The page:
Author Topic: Sea grape/ coccoloba uvifera  (Read 416 times)

Altrexy

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Sea grape/ coccoloba uvifera
« on: September 03, 2023, 12:18:30 PM »
Has anyone grown seagrapes? My mom told me they used to grow all along the coast of cuba and that they were incredibly strong and delicious. My mom is very difficult to impress. Also is there any named cultivars? Iíve seen them growing all over FL but never seen a ripe fruit in person.
-Alex. Planning for my grandkids

nullzero

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Re: Sea grape/ coccoloba uvifera
« Reply #1 on: September 03, 2023, 12:45:16 PM »
Seagrape season is starting now into November. I would check around locally to see if you can find some ripe fruit.
Grow mainly fruits, vegetables, and herbs.

Galatians522

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Re: Sea grape/ coccoloba uvifera
« Reply #2 on: September 03, 2023, 01:18:23 PM »
I had some in the Keys in September several years back. They were right on the water and had a little salt spray dried onthe fruits. They reminded me of some kind of BBQ sauce. Sweet, savory, a little acid and fairly potent.

drymifolia

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Re: Sea grape/ coccoloba uvifera
« Reply #3 on: September 03, 2023, 03:21:00 PM »
I grew up on a boat near Miami and ate them all the time on the spoil islands near Coconut Grove and other local beaches. Flavor and amount of flesh varies a lot from tree to tree and year to year, but when they are juicy and ripe they can be quite good. Knew an old lady who would make a really nice jelly with them, but don't know what the process was. The large pit means you have to eat a lot if you're trying to satiate hunger eating them out of hand. Here's the UF/IFAS guide:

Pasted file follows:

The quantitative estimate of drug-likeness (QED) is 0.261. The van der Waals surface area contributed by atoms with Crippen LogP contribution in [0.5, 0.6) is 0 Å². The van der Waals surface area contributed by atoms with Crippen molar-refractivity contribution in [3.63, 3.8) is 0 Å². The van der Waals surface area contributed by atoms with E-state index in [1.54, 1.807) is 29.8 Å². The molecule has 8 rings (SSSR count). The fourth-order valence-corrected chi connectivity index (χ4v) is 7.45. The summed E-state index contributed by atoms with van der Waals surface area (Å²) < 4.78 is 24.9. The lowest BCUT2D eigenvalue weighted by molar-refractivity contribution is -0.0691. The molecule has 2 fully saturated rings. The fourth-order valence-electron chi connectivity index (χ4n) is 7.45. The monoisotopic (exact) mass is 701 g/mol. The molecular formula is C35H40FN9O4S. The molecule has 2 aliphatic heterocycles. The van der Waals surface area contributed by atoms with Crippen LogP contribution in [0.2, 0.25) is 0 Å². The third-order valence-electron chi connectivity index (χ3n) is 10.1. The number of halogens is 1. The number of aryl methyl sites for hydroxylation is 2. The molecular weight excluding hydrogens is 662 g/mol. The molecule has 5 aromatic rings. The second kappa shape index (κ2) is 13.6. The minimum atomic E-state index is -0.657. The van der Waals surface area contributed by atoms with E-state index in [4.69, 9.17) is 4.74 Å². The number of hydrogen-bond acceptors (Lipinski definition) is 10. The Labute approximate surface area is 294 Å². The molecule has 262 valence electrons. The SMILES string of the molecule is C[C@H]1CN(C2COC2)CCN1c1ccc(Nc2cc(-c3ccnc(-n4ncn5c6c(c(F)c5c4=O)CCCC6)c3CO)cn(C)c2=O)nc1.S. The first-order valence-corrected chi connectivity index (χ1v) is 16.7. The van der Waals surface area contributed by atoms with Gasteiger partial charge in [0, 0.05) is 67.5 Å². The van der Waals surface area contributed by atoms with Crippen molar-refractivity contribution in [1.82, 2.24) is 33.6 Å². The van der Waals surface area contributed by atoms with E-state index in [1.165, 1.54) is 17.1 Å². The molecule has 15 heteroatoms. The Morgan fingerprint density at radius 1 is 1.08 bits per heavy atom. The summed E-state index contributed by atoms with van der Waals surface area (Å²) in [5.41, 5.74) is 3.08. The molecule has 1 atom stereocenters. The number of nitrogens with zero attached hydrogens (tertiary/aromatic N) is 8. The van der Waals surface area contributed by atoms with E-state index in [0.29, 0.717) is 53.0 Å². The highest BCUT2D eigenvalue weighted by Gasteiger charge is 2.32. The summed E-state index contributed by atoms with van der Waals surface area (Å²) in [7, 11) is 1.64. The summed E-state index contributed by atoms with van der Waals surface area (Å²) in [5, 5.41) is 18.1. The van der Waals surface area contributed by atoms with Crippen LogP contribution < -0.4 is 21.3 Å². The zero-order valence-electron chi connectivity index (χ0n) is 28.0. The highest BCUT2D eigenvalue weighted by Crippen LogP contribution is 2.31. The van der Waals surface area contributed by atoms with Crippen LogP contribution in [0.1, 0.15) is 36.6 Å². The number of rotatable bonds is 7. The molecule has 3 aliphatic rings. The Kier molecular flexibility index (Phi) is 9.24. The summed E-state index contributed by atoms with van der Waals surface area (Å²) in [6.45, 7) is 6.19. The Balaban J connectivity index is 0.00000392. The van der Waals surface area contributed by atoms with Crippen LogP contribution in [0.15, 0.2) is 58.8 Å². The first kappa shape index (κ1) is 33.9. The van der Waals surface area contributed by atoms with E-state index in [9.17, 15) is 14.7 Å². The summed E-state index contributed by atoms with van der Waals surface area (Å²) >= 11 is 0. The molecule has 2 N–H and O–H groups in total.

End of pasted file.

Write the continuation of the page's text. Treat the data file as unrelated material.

https://edis.ifas.ufl.edu/publication/ST175

I remember there being some really nice tasting ones in Bill Baggs State Park on Key Biscayne, that might be a good starting point to find fruit.
« Last Edit: September 03, 2023, 03:25:47 PM by drymifolia »

Jamesther

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Re: Sea grape/ coccoloba uvifera
« Reply #4 on: September 03, 2023, 09:24:54 PM »
There is a mushroom that grows with the sea grapes.
  https://www.mushroomexpert.com/cantharellus_coccolobae.html

Jaboticaba45

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Re: Sea grape/ coccoloba uvifera
« Reply #5 on: September 03, 2023, 10:25:56 PM »
Some taste pretty good, others decent.
I find them really pretty plants and are an easy way to tell where in FL you are.
Also, there's a variegated one too.
I don't grow them cause of space issues, but it is a beautiful plant.

MadFarm

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Re: Sea grape/ coccoloba uvifera
« Reply #6 on: September 03, 2023, 11:20:48 PM »
We grew them on the side of the Palmetto in Hialeah in the 90s lol.

johnb51

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Re: Sea grape/ coccoloba uvifera
« Reply #7 on: September 03, 2023, 11:27:53 PM »
It's one tree that says "South Florida coast."  The pre-conquest indigenous people derived a lot of nutritional value from them.  You can't live on seafood and wild game alone.  I didn't know they grew along the Cuban coast, too.  That's pretty cool.  I've tasted them, but never had any I'd call great.
If you've seen them growing all over FL but never seen a ripe fruit, I gotta think you haven't been looking too closely.
« Last Edit: September 05, 2023, 06:15:48 PM by johnb51 »
John

drymifolia

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Re: Sea grape/ coccoloba uvifera
« Reply #8 on: September 04, 2023, 02:03:03 AM »
The pre-conquest indigenous people derived a lot of nutritional value from them.

And likely selected improved cultivars in areas near population centers, which could explain some of the pockets of better-quality fruit. The Key Biscayne ones were definitely better than the Coconut Grove ones, IMO.

Fygee

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Re: Sea grape/ coccoloba uvifera
« Reply #9 on: September 05, 2023, 01:00:38 PM »
At first I thought this was the edible latok algae also called "seagrapes".

I was like...wait...people here grow this too? Lol.
Continuing my journey to disprove those who say "You can't grow that in the desert" since 2013.

 

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